But I didn’t, and in any case it was less flimsy than it had appeared.
The river turbulented on. (Yes, I’ve made that word up.)
And the path continued to be very wet at times, but here its base was gravelly, so much less slippery. I was grateful nevertheless for my branch.
“The springs here were first discovered in 1732 by Theophilus Evans who claimed to have discovered the healing properties of ‘Ffynon Droellwyd’ (The Stinking Well) when suffering from scurvy”. I approached the Dol-y-Coed Hotel which “was once the centre of leisure including tennis courts and bowling greens in the Dol-y-Coed Park.”
Except that it turned out to be no longer a hotel, but the premises of what is now the town’s largest employer.
I was unable to find out what this building near the hotel is – perhaps it’s ‘just’ a private home that likes dressing up. I wondered whether it was a care home, but can’t identify it if so.
Back at the hotel I waited until it was fully dark to slip out in order to take some photos of the town’s Christmas lights. Sadly the street lights distract the camera more that they do the human eye.
This notice at the entrance to the hotel, the start of the evening’s Mari Lwyd torchlit procession, gave due warning. I had already been advised to move my car away.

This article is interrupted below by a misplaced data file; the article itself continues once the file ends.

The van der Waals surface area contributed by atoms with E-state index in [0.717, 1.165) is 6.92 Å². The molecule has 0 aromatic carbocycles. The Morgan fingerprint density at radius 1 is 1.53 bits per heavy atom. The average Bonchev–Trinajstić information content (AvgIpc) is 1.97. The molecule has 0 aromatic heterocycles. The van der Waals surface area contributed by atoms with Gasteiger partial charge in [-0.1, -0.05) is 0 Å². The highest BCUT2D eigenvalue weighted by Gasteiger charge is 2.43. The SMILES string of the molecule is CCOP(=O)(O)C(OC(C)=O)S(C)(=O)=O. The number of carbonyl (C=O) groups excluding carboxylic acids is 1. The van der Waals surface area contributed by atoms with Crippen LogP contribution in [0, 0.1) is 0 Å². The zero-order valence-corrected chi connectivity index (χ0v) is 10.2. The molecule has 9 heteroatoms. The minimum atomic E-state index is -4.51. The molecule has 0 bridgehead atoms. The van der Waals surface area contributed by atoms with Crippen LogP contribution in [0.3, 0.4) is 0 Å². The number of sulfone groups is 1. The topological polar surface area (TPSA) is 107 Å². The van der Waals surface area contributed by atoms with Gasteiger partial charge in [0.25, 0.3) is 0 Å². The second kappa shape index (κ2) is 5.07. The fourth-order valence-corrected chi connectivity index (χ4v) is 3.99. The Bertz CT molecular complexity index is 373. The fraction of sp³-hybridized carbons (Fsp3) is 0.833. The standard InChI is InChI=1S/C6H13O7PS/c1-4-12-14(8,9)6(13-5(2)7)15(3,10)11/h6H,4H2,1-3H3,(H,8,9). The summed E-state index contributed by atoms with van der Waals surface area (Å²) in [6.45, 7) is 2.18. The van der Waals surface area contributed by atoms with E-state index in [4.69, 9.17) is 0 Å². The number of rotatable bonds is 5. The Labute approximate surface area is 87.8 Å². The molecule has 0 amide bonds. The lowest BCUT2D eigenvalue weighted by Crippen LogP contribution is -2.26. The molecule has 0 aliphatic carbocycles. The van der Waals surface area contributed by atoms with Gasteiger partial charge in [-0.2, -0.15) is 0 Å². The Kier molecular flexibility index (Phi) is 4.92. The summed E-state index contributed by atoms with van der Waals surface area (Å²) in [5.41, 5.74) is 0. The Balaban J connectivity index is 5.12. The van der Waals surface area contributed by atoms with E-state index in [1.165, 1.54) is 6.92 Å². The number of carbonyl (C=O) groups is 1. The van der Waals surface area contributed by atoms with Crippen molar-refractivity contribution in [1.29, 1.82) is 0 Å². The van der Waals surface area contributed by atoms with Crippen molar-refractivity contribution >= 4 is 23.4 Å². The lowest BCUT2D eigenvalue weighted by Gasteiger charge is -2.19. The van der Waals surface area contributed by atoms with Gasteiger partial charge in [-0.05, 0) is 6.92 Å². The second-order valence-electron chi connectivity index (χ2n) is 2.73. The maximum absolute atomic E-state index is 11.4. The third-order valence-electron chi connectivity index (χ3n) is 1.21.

The hotel’s restaurant was full for the New Year’s Eve dinner, and I had been asked if I would share a table with five locals who had booked in. I could see that this would help the proprietors, releasing the solo table I would have been at, but hesitated quite a lot, for Covid reasons. However I agreed, was reassured as we assembled that the others had taken LF tests that day (as I had the previous day), and I had a very pleasant evening in the event. Two of my companions were a couple who had moved to the area from Essex four months previously, two had moved there from Kent six years previously, and the other was Huw (I do hope he spells his name like that!) the Milk(man), who had been doing the job for 34 years. He had a lovely kind face, and I was told he was real social worker to his customers. He can work up to a 15-hour day, and does so seven days a week. I’m sure he has a fund of stories.
We were to assemble for the Mari Lwyd procession at 10.30 in the Town Square, outside the hotel. A band had started up well before we finished our meal, after which I collected my outdoor gear and camera.
It was tipping with rain, and I hurriedly snatched these poor pictures.
The rain, the crowds, the torches, the anticipated inability to cope with umbrella and camera – not a to mention a torch had I chosen to – I near panicked, and chickened out before the 90-minute procession set off.
Nor did I even stay in the hotel’s bar with my table companions. I went to my room and saw the new year in watching ‘When Harry met Sally’!
But I had been invited to the Kent people, Marion and Pete’s, for coffee the next day, and I was looking forward to that, and to meeting their menagerie.